• Show Racism the Red Card: a project to run workshops for 9400 11-to-18-year-olds in schools across England, to deliver a programme of work designed to combat the influence of the far right on young peoples’ attitudes and behaviours.

The Integrated Communities Strategy, published in March 2018, by the Secretary of Education, Hindes, and then, Secretary of Housing, Communities and Local Government, Javid, replaces the former integration policy. It attempts to devise a plan to ‘tackle the root causes of poor integration’ in order to create a more integrated and united Britain. The Integrated Communities Strategy green paper announced £50 million will be utilised to:

  • support the new Cohesion and Integration Network, 
  • support new migrants and resident communities to integrate into the community,
  • ensure all children and young people are prepared for life in modern Britain,
  • increase opportunities for all young people, whatever their background, 
  • support teachers to promote British values and integration 
  • mitigate residential segregation,
  • increase economic opportunities, in particular, for ethnic minorities and women, 
  • increase the number of apprenticeships, 
  • and challenge practices that hinder integration and equal rights.

In July 2018, the new Secretary of State for Housing, Communities and Local Government  announced a new £7 million ‘Integrated Communities Innovation Fund’, to contribute towards the Integrated Communities Strategy and address the causes of poor integration and support projects that will encourage integration.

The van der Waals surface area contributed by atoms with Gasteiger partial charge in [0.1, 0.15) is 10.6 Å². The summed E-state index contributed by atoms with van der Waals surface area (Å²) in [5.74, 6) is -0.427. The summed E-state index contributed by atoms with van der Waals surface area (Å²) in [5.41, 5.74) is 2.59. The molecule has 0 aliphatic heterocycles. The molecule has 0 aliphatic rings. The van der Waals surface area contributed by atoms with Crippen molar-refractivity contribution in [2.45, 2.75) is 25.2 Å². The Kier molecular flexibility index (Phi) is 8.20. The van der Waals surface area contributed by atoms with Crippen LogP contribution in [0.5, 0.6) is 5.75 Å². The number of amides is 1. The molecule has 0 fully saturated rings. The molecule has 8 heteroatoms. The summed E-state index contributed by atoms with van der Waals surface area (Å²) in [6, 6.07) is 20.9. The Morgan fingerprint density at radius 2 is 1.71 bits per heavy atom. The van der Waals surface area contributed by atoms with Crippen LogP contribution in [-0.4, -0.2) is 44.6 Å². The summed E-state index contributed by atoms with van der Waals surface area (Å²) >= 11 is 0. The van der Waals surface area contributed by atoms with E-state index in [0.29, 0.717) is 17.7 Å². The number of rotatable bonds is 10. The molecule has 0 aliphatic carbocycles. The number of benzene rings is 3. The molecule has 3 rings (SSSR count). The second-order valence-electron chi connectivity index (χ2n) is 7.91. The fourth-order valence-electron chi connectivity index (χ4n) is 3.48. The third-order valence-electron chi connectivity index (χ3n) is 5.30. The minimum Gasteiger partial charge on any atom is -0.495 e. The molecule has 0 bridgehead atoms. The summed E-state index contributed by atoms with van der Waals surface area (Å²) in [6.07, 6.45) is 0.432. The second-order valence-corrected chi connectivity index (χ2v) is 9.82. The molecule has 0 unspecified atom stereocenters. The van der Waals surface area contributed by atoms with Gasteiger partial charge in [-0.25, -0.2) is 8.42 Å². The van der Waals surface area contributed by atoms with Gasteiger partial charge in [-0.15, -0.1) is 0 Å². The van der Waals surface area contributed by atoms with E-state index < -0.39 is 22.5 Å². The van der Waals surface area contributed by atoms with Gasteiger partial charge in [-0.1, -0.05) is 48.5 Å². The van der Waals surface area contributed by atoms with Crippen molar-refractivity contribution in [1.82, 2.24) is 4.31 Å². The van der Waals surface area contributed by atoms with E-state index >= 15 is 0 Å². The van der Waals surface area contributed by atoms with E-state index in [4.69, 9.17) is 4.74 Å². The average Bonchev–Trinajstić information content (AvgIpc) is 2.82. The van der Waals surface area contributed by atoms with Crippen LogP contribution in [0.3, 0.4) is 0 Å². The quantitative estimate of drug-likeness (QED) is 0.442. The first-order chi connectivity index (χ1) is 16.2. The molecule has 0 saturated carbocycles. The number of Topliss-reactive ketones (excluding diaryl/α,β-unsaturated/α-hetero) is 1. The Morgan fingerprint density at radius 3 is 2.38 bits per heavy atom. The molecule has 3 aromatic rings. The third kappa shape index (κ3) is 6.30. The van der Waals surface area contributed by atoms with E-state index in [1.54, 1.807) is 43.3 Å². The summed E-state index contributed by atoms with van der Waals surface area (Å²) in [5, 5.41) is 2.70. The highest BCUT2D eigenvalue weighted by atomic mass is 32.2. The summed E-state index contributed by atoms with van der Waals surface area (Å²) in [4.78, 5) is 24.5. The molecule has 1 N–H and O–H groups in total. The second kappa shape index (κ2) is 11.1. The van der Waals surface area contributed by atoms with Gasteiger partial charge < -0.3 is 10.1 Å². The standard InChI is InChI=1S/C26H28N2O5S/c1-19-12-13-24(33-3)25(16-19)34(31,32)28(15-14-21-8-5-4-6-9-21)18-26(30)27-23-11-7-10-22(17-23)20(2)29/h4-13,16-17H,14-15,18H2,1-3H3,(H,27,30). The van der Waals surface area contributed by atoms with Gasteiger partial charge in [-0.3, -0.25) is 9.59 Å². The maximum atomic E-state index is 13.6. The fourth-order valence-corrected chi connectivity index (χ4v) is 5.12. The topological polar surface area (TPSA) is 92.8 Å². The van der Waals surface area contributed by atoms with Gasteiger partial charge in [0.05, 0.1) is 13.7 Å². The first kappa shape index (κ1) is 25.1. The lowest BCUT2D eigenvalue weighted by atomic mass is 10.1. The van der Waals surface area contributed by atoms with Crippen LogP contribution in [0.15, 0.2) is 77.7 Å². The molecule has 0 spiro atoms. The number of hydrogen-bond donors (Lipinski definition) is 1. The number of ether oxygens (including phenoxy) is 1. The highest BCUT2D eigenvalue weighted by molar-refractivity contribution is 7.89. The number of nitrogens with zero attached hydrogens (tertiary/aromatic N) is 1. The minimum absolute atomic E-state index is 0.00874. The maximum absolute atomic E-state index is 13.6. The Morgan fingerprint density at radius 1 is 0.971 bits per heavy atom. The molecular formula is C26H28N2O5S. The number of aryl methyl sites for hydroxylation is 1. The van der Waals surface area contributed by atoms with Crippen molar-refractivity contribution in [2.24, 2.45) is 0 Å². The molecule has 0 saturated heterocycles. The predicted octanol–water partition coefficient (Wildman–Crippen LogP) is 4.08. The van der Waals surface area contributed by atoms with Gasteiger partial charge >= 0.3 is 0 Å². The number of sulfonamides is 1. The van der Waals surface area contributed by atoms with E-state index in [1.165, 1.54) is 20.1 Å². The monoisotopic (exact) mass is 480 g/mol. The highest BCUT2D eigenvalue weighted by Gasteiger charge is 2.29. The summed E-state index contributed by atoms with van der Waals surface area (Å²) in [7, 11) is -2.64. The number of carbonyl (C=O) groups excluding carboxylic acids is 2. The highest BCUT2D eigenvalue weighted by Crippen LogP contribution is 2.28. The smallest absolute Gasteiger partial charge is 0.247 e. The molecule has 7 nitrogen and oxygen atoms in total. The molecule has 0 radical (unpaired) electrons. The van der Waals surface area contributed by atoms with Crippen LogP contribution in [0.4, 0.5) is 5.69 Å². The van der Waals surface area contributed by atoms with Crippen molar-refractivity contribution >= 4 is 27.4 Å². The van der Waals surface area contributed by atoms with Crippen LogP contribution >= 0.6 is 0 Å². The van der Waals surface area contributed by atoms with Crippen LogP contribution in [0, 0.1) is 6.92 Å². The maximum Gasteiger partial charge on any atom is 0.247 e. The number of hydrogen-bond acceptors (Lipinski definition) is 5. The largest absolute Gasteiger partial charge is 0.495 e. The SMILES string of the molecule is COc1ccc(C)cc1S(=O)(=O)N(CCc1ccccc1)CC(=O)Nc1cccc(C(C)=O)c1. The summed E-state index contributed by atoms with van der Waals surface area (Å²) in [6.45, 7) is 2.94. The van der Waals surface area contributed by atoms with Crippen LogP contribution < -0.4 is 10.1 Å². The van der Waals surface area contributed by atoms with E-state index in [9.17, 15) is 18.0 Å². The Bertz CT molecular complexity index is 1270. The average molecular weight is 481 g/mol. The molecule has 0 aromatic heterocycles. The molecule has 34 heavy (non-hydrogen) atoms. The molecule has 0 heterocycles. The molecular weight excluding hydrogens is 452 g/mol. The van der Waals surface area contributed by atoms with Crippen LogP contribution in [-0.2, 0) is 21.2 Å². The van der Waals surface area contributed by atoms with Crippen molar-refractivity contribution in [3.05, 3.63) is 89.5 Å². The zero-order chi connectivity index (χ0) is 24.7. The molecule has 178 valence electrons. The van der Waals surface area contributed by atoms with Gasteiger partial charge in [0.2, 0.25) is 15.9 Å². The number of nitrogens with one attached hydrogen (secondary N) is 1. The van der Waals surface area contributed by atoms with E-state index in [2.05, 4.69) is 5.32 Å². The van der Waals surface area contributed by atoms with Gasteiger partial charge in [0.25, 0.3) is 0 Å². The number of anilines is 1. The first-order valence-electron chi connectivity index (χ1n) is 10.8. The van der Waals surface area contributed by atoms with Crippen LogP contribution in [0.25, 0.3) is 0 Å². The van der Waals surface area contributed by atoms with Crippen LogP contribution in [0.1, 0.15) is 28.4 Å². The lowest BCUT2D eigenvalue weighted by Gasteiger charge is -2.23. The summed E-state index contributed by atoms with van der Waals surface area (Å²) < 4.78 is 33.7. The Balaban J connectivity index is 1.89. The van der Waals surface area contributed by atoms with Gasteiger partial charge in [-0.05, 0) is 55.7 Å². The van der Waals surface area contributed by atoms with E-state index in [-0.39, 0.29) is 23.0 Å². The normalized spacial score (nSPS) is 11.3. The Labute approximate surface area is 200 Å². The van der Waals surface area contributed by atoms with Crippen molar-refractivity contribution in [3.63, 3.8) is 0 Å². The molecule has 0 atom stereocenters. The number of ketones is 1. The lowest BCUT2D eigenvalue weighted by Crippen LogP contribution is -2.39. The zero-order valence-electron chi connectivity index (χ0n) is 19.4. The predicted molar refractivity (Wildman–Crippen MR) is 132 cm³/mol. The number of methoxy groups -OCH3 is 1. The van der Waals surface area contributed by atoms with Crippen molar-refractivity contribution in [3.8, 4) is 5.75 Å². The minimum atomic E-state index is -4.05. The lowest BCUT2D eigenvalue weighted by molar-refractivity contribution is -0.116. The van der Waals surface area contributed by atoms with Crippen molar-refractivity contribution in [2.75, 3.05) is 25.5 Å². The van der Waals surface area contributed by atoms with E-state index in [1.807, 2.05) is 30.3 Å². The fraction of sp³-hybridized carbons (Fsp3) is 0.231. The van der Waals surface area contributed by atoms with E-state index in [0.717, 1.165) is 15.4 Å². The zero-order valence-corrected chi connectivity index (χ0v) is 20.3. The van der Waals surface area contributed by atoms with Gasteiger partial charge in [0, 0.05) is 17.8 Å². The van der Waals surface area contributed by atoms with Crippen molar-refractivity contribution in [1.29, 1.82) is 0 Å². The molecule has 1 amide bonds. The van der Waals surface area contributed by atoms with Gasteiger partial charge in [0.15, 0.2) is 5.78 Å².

Allocation of the funding is yet to be announced.  


Promoting transparent and youth-tailored public communication

The UK Government operates within a general system of open government, based on the principle that ‘governments and institutions work better for citizens when they are transparent, engaging and accountable.’

Details are in the third UK Open Government National Action Plan, covering the period 2019 to 2021.

In a 2015 report by the House of Commons Commission on Digital Democracy, the key targets and recommendations outlined included: by 2020, the House of Commons should ensure that everyone can understand what it does by using plain English language and the use of more infographics and visual datas; Parliament should be fully interactive and digital; and by 2016, all published information and broadcast footage should be available online freely for the public. The targets and recommendations contribute toward creating a more open and transparent government (note, however, that the action plan is not specific to young people).

The Commission, which is particularly interested in the role of young people in the UK democracy, reported in January 2015. Its recommendations included that the House of Commons should take further steps to improve active involvement by young people, which might include:

  • encouraging young people to participate in the e-petitions system
  • youth issue-focused debates which involve young people and MPs.

It also recommended that the House of Commons, as part of its professional communications strategy should pilot and test new online activities, working with national and local partners, to target and engage specific groups who are not currently engaged in the democratic process. One of the potential target groups identified was 18- to 25-year-olds not at university.

At the time of writing (September 2020) there has been no review of developments from this report.

The Children's Commissioner for England aims to communicate appropriately:

We always make sure our communication with children and young people is relevant and appropriate.  We use methods of communication which children can understand including producing versions of our reports specifically for children and young people.

The Children’s Commissioner also has a young expert group to advise on its communications work.

See ‘Young People’s Participation in Policy-Making’ for transparency in decision-making.